• The Volpino is often mistaken for a Pomeranian or Miniature American Eskimo, but he is a distinct breed. Differences can be seen in the head shape and size, with Volpinos being slightly larger than Poms.
  • The Volpino is a rare breed with only 3,000 or so in the world. Most are found in Italy, but other countries where they’ve made their homes include the Scandinavian nations, Great Britain, the United States and Canada.
  • Queen Victoria is said to have brought home a pair of Volpinos from Florence, Italy, in 1888, but she contributed to the breed’s misidentification by referring to them as toy Pomeranians.
Breed standards
FCI group: European Spitz #195
UKC group: Northern Breed
Average lifespan: 14 to 16 years
Average size: 9 to 14 pounds
Coat appearance: Thick, long, dense and fluffy
Coloration: white, black, tan and red colours
Hypoallergenic: No

  Volpino Italiano, being a direct descendant of the Spitz breed of dogs, has been in existence for more than 5000 years, as revealed from records. In fact, several paintings and artifacts of the 1500s, depict a similar breed having erect ears and white, curled tails. Being a favorite among the ladies, its popularity in the Italian royalty persisted for over centuries. Queen Victoria had many Volpinos in her possession which she had brought on her visit to Italy, White Turi, Bipo, Lena and Linda being some of them.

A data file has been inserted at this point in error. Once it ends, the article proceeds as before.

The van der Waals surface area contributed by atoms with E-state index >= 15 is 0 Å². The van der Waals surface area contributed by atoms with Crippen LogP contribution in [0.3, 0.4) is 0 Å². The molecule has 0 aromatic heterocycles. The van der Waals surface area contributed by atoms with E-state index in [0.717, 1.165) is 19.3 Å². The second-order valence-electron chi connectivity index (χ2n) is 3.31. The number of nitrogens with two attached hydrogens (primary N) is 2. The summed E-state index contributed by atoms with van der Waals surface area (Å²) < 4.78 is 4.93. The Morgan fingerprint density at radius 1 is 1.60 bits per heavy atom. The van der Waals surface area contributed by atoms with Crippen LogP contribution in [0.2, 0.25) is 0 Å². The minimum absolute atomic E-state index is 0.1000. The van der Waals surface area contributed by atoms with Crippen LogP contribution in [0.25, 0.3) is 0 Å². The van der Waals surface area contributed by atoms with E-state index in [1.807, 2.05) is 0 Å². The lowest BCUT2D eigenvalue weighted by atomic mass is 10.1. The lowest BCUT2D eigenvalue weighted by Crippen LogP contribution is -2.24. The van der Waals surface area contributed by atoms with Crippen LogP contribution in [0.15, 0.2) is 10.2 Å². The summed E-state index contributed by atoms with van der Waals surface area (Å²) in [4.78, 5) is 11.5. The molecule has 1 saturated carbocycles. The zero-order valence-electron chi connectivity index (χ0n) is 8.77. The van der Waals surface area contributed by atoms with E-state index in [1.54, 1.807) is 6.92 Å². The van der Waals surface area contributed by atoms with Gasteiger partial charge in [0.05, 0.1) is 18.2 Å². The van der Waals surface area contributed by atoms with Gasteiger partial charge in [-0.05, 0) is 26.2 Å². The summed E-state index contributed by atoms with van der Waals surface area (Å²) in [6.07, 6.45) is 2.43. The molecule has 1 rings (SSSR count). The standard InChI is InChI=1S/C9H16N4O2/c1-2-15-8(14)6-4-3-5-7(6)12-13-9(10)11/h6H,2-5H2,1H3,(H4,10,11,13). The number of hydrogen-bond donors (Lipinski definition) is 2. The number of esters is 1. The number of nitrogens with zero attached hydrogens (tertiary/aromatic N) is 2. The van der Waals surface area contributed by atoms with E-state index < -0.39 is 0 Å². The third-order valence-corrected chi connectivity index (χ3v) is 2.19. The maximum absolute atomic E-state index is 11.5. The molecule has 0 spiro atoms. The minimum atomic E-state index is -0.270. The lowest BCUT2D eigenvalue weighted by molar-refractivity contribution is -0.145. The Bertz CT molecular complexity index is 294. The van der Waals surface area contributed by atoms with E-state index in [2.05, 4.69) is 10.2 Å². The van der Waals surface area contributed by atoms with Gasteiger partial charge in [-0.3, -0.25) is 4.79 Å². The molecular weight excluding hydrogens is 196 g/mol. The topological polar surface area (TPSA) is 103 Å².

Though small in size, it was used as a guard dog assigned with the task of alerting the bigger breeds at the sight of an intruder. In spite of its long and eventful history, it became popular outside of Italy, not before the 1880s. It obtained recognition from the FCI in 1903, but was on the verge of extinction in the second half of the 20th century, with only five Volpino Italiano registered in the year 1965. Several initiatives were taken for its revival in 1984 by Enrico Franceschetti as well as the Italian National Kennel Club (ENCI).